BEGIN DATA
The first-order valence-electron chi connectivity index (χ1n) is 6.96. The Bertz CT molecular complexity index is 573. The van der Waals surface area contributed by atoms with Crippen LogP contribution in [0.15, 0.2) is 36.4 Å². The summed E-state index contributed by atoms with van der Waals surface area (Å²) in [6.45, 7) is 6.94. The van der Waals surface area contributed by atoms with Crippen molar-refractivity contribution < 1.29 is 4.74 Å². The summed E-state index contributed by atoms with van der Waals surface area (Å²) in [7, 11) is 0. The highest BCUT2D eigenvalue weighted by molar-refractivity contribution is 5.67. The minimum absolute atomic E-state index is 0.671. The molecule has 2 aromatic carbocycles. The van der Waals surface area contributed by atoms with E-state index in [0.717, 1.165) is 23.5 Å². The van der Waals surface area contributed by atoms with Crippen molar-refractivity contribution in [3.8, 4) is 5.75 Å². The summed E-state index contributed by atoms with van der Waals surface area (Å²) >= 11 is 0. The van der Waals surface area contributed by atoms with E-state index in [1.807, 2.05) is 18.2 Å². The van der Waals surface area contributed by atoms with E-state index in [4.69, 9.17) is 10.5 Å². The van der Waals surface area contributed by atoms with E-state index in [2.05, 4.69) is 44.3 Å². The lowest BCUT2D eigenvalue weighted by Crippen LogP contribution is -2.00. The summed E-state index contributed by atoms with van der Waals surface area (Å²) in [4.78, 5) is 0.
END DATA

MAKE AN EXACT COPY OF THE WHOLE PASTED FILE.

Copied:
The first-order valence-electron chi connectivity index (χ1n) is 6.96. The Bertz CT molecular complexity index is 573. The van der Waals surface area contributed by atoms with Crippen LogP contribution in [0.15, 0.2) is 36.4 Å². The summed E-state index contributed by atoms with van der Waals surface area (Å²) in [6.45, 7) is 6.94. The van der Waals surface area contributed by atoms with Crippen molar-refractivity contribution < 1.29 is 4.74 Å². The summed E-state index contributed by atoms with van der Waals surface area (Å²) in [7, 11) is 0. The highest BCUT2D eigenvalue weighted by molar-refractivity contribution is 5.67. The minimum absolute atomic E-state index is 0.671. The molecule has 2 aromatic carbocycles. The van der Waals surface area contributed by atoms with E-state index in [0.717, 1.165) is 23.5 Å². The van der Waals surface area contributed by atoms with Crippen molar-refractivity contribution in [3.8, 4) is 5.75 Å². The summed E-state index contributed by atoms with van der Waals surface area (Å²) >= 11 is 0. The van der Waals surface area contributed by atoms with E-state index in [1.807, 2.05) is 18.2 Å². The van der Waals surface area contributed by atoms with E-state index in [4.69, 9.17) is 10.5 Å². The van der Waals surface area contributed by atoms with E-state index in [2.05, 4.69) is 44.3 Å². The lowest BCUT2D eigenvalue weighted by Crippen LogP contribution is -2.00. The summed E-state index contributed by atoms with van der Waals surface area (Å²) in [4.78, 5) is 0.